Speakers Differ over Self-Determination for Western Sahara as Special Committee on Decolonization Continues Session
Meeting Adjourned as Morocco Opposes Intervention by Polisario Front
Speakers today emphasized the right of the Saharans to seek self-determination through a referendum that would be held under United Nations auspices, as the Special Committee on Decolonization took up the question of Western Sahara on the second day of its substantive session.
Some speakers insisted that the Organization make good on decades of Security Council and General Assembly resolutions by assuming responsibility for resolving the issue and ensuring the full redeployment of the United Nations Mission for the Referendum in Western Sahara (MINURSO).
While some referred to Morocco as “the occupying Power”, others expressed support for its proposal of broad autonomy for Western Sahara, as well as its development plan, announced in 2015. Several speakers, meanwhile, voiced concern about the humanitarian and human rights situation faced by Saharans living within refugee camps in Tindouf, Algeria.
Morocco’s representative recalled his country’s proposal to grant autonomy to its southern provinces, describing it as a “win-win” solution, as well as the $18 billion development programme unveiled by the King of Morocco during the 2015 fortieth anniversary of the “Green March” intended to force Spain, then the colonial Power, to hand over the Territory to the kingdom.
Algeria’s representative — affirming the Saharans’ right to self-determination — said a peaceful settlement was still “possible, feasible and attainable”, but warned of the risk of regional stability amid rising terrorism and transnational crime.
Rafael Dario Ramírez Carreño (Venezuela), Chair of the Special Committee, adjourned the meeting after Morocco’s representative raised a point of order regarding a statement to be delivered by a representative of the Frente Popular para la Liberacion de Saguia el-Hamra y Rio de Oro (Polisario Front).
The Special Committee will reconvene at a date and time to be announced.
The representative of Cuba said that despite repeated efforts, there had been no progress towards an effective resolution of the Western Sahara question, and the situation of its people had become unbearable. Cuba supported the efforts of the Secretary-General and his Personal Envoy, as well as a fair and lasting solution, in accordance with Security Council and General Assembly resolutions. Urging the Special Committee to continue its scrutiny of the issue, he said only the people of Western Sahara could determine their future.
The representative of Côte d’Ivoire affirmed his delegation’s support for negotiations under United Nations auspices, calling upon the parties to demonstrate a spirit of compromise. Morocco’s plan for broad autonomy seemed to be a pledge of the kingdom’s intention to seek a definitive solution and Côte d’Ivoire supported it, he said, adding that his delegation supported the Security Council’s intention to refocus the discussion, as per resolution 2285 (2016).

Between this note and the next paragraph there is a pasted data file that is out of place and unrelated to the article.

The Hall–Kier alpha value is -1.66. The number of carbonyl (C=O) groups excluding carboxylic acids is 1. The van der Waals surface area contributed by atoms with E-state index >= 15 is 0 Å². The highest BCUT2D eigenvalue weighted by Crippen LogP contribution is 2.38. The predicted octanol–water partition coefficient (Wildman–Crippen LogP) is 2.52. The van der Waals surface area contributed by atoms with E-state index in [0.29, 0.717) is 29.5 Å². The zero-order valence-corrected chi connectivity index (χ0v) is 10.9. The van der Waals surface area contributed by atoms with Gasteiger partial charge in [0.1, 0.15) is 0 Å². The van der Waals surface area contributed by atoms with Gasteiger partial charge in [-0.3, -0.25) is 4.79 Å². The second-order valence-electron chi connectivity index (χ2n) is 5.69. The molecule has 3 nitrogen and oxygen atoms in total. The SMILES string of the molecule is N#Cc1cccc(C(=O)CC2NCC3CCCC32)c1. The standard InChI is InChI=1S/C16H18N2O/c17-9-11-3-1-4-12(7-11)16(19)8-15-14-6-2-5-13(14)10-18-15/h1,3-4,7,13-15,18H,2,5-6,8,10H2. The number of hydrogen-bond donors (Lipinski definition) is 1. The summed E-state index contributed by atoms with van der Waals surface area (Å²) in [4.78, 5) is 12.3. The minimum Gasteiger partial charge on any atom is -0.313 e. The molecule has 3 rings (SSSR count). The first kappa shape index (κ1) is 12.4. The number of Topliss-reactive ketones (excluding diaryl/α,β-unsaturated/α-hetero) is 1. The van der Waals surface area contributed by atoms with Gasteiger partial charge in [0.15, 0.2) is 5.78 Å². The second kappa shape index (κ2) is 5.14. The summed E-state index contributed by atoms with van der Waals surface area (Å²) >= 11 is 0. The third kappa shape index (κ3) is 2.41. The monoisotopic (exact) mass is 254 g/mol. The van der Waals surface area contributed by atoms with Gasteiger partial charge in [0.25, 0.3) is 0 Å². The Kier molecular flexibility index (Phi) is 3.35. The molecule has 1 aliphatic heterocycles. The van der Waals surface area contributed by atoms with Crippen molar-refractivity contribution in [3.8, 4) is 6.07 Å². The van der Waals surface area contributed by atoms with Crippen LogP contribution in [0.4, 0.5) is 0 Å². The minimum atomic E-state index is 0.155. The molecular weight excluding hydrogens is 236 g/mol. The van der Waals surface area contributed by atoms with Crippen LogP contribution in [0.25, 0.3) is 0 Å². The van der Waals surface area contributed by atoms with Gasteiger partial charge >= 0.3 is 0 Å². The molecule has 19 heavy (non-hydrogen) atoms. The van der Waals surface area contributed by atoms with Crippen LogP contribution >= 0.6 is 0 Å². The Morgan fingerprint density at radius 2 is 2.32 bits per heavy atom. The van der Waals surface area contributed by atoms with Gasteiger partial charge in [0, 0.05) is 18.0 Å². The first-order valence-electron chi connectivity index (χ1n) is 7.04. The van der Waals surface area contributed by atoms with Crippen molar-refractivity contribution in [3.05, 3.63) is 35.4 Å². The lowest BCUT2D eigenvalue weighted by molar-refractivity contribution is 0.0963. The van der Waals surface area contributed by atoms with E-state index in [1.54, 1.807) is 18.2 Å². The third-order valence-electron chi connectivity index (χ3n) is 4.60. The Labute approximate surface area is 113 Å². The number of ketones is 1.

The representative of Grenada expressed hope that the Personal Envoy’s efforts would lead to a just, lasting and mutually acceptable political solution. Expressing appreciation of Morocco’s new development model for Western Sahara, she said it was a long-term strategy that would guarantee a positive impact for the Territory’s people. Morocco had also made important strides in the area of human rights, which the Security Council welcomed in resolution 2285 (2016), she added.
The representative of Venezuela expressed concern about the situation in Western Sahara, Africa’s last colony, which was under unjust and deplorable occupation by Morocco. Noting the large number of Security Council and General Assembly resolutions on the issue over more than 25 years, he said the rights of the Saharans had been flouted despite United Nations endeavours to resolve the situation. Venezuela urged the Organization to face up to the Moroccan authorities so that MINURSO could return to full deployment, noting that the Mission’s main purpose was to hold a referendum.
The representative of Uganda said the United Nations had failed to fulfil its responsibility to the people of Western Sahara, who were denied the right to live in their own nation, even as their resources were plundered. The Special Committee should consider an official visit to Western Sahara, he added.
The representative of Namibia, noting that the Saharans had been living in limbo for 40 years, said it was incumbent upon the United Nations to implement its own resolutions calling for a referendum. The Organization could not accept the expulsion of one of its missions or delays in the implementation of its resolutions, she emphasized, calling upon the Security Council to assume its responsibilities.
The representative of Nicaragua said that, besides threatening regional peace, the current stalemate had continued for too long. Now was the time for a fair and lasting solution.
The representative of Ethiopia expressed his full support for the principled positions of the African Union and United Nations, as expressed in a series of resolutions. Acknowledging the lack of progress and the need to reinvigorate the negotiating process, he called for renewed efforts to overcome the current impasse.
The representative of South Africa emphasized that the General Assembly and the International Court of Justice had settled Morocco’s status as an occupying Power. South Africa called upon the United Nations to expeditiously implement United Nations and African Union decisions to actualize the right to self-determination of the people of Western Sahara, he said, expressing disappointment at the Security Council’s failure to respond firmly and decisively against a decision by the Government of Morocco that had placed a United Nations mission in jeopardy. South Africa was also deeply concerned about the worsening humanitarian situation driven in part by reduced funding for refugees, he added.
The representative of Antigua and Barbuda said he supported Morocco’s initiative, which constituted a serious effort to end the dispute. He called on all parties to demonstrate the political will to work in an atmosphere of continuous dialogue, with political, economic, human rights and security concerns at the forefront of all negotiations.